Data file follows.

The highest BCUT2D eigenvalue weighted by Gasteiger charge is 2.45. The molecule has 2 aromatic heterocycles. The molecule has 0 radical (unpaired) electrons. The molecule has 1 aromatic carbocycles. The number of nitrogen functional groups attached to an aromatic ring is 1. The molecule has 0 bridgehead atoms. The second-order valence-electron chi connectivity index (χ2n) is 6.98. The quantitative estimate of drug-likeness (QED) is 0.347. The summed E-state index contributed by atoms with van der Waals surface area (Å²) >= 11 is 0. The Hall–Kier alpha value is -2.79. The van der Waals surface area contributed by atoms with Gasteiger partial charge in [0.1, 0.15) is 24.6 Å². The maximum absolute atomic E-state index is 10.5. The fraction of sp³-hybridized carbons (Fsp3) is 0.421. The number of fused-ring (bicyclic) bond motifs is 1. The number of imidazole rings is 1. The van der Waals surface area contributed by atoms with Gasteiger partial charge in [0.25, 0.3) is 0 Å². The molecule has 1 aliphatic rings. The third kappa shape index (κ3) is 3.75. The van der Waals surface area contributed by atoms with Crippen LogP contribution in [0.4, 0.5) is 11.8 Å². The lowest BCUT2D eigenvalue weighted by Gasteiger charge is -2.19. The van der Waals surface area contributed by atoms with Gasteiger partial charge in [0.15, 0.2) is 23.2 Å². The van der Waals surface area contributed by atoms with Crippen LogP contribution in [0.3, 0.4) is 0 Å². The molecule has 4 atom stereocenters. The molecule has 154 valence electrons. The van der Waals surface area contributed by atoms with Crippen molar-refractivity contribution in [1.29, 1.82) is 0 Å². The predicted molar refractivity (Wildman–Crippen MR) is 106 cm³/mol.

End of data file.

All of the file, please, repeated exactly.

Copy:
The highest BCUT2D eigenvalue weighted by Gasteiger charge is 2.45. The molecule has 2 aromatic heterocycles. The molecule has 0 radical (unpaired) electrons. The molecule has 1 aromatic carbocycles. The number of nitrogen functional groups attached to an aromatic ring is 1. The molecule has 0 bridgehead atoms. The second-order valence-electron chi connectivity index (χ2n) is 6.98. The quantitative estimate of drug-likeness (QED) is 0.347. The summed E-state index contributed by atoms with van der Waals surface area (Å²) >= 11 is 0. The Hall–Kier alpha value is -2.79. The van der Waals surface area contributed by atoms with Gasteiger partial charge in [0.1, 0.15) is 24.6 Å². The maximum absolute atomic E-state index is 10.5. The fraction of sp³-hybridized carbons (Fsp3) is 0.421. The number of fused-ring (bicyclic) bond motifs is 1. The number of imidazole rings is 1. The van der Waals surface area contributed by atoms with Gasteiger partial charge in [0.25, 0.3) is 0 Å². The molecule has 1 aliphatic rings. The third kappa shape index (κ3) is 3.75. The van der Waals surface area contributed by atoms with Crippen LogP contribution in [0.4, 0.5) is 11.8 Å². The lowest BCUT2D eigenvalue weighted by Gasteiger charge is -2.19. The van der Waals surface area contributed by atoms with Gasteiger partial charge in [0.15, 0.2) is 23.2 Å². The van der Waals surface area contributed by atoms with Crippen LogP contribution in [0.3, 0.4) is 0 Å². The molecule has 4 atom stereocenters. The molecule has 154 valence electrons. The van der Waals surface area contributed by atoms with Crippen molar-refractivity contribution in [1.29, 1.82) is 0 Å². The predicted molar refractivity (Wildman–Crippen MR) is 106 cm³/mol.